The Chinese-Vietnamese community in Saigon brightened the city Tuesday with a colorful parade and dragon dances to mark the First Full Moon Festival.
The parade began at 5 p.m. on Hai Thuong Lan Ong Street, famous for Chinese traditional medicine shops, and went through Chau Van Liem, Lao Tu, Luong Nhu Hoc, and Nguyen Trai streets.
For the ethnic Chinese Hoa people in Vietnam, Nguyen Tieu, or First Full Moon Festival marks the final day of the Lunar New Year celebrations.
Observed on the 15th of the first lunar month, it has become a traditional celebration for the ethnic Chinese community.
Dragon dances are an indispensable part of the Nguyen Tieu festival celebrations.
Stilt walkers dressed as characters from Chinese mythology are a popular attraction.
Women transform into fairies and perform traditional dances.
Dressed in traditional costume, Tran Lam Nghi carries baskets of flowers.
“This is the fourth time I am participating in the festival parade. This year with the pandemic situation better in the city, people crowded along streets to watch the parade, the 20-year-old said.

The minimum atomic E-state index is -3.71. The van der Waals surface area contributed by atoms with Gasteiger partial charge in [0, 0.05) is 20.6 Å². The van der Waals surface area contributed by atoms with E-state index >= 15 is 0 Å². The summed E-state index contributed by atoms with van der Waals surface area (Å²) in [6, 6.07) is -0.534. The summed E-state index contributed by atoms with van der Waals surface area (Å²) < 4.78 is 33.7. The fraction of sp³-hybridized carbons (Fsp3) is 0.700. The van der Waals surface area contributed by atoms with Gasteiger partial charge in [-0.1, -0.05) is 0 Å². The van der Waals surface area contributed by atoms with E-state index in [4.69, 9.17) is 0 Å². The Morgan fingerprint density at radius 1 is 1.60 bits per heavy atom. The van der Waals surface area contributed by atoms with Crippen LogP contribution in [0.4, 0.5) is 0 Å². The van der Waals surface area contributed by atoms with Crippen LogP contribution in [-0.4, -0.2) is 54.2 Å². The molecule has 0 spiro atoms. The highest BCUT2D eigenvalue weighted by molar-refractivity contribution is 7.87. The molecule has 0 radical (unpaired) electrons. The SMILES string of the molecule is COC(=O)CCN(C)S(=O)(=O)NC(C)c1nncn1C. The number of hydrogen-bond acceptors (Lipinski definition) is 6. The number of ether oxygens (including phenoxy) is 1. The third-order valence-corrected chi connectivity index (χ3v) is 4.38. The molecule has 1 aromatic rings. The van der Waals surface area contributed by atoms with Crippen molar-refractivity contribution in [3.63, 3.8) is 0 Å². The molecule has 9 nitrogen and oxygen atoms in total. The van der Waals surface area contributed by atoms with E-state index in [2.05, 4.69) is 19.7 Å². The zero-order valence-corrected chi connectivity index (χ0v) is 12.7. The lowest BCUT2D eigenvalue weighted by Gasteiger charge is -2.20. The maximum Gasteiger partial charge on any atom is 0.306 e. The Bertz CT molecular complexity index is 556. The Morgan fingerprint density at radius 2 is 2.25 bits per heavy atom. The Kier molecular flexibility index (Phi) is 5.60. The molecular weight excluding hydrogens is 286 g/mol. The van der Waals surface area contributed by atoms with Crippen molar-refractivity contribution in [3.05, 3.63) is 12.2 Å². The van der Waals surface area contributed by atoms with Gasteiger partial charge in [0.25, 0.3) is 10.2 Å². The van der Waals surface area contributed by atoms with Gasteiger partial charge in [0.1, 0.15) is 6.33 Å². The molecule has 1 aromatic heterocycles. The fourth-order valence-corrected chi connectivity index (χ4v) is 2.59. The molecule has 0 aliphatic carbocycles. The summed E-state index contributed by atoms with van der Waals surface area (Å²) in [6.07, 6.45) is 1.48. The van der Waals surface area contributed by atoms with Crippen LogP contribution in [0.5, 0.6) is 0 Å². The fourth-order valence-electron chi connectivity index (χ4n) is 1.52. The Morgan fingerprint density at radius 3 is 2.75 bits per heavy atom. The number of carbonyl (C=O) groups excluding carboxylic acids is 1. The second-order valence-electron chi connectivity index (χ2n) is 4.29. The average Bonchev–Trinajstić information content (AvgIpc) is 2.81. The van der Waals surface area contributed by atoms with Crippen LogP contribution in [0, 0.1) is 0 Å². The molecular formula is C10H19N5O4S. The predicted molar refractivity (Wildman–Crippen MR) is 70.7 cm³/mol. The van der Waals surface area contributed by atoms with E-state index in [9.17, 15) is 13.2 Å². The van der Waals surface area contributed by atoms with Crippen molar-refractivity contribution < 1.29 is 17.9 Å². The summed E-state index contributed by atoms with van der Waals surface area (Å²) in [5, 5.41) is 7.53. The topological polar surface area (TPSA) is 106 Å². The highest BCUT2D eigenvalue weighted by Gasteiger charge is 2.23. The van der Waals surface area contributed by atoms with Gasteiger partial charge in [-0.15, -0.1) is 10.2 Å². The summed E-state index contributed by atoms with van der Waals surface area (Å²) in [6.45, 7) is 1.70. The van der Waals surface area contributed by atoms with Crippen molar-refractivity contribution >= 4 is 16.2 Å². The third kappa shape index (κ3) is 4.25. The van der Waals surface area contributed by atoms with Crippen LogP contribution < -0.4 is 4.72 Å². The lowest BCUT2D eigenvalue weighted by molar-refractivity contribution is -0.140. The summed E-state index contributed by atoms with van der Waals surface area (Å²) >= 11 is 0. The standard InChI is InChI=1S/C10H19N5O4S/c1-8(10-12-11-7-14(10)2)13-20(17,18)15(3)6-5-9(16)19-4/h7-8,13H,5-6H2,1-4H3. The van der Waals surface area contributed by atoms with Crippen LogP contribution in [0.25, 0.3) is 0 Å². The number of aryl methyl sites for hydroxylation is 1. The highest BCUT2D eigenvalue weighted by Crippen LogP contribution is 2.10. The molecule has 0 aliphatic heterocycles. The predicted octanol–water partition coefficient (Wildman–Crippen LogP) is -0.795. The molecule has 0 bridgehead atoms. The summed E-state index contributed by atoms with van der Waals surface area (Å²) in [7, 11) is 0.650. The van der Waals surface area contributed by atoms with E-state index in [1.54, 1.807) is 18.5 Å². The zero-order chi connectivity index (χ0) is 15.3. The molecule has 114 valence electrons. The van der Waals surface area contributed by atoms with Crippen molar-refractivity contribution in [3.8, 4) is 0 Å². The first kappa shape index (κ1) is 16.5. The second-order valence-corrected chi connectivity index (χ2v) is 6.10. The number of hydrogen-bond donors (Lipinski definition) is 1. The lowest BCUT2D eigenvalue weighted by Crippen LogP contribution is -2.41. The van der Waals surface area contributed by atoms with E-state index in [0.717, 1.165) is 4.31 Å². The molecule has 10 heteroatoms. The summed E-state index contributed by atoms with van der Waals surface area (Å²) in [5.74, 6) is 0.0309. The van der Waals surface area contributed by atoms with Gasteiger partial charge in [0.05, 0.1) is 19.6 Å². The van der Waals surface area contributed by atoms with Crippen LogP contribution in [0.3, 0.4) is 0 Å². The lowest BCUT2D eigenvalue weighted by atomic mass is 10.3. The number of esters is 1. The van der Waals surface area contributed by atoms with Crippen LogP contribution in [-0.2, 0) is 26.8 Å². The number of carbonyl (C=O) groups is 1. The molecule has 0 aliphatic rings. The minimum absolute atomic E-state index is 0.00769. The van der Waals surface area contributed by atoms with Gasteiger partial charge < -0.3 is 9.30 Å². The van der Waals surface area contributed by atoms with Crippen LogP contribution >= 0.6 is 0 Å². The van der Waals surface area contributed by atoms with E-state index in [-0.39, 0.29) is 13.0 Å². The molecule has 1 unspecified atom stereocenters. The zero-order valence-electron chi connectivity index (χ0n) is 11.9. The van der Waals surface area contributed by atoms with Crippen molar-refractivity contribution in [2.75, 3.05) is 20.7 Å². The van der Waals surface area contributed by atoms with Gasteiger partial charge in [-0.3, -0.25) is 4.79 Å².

Last year the Nguyen Tieu celebrations, parade and dragon dance performances were canceled due to the pandemic.
People take pictures with performers made up as Than Tai, or Caishen, the Chinese god of property, and the Eight Immortals from Chinese mythology.
On Nguyen Trai Street, Tuan has a drink after performing a dragon dance.
“It was hot and the performance made me tired but I felt happy as people cheered the parade,” he said.
From an old apartment on Lao Tu Street, Lam Di An uses her phone to record the procession.
“For us, the Nguyen Tieu Festival is an important occasion as we welcome the first full moon of the year and pray for peace and prosperity,” she said.
At 6 p.m. the parade was in front of On Lang Pagoda in District 5, one of the most famous spiritual sites for the Chinese community.
The parade ended at 7:30 p.m. at District 5’s Cultural Center.
During the Nguyen Tieu festival, people light lanterns, eat dumplings at home and flock to pagodas and make offerings and pray with special incense or watch hat tuong (Vietnamese-Chinese opera).
By Quynh Tran for http://www.E.VNExpress.net
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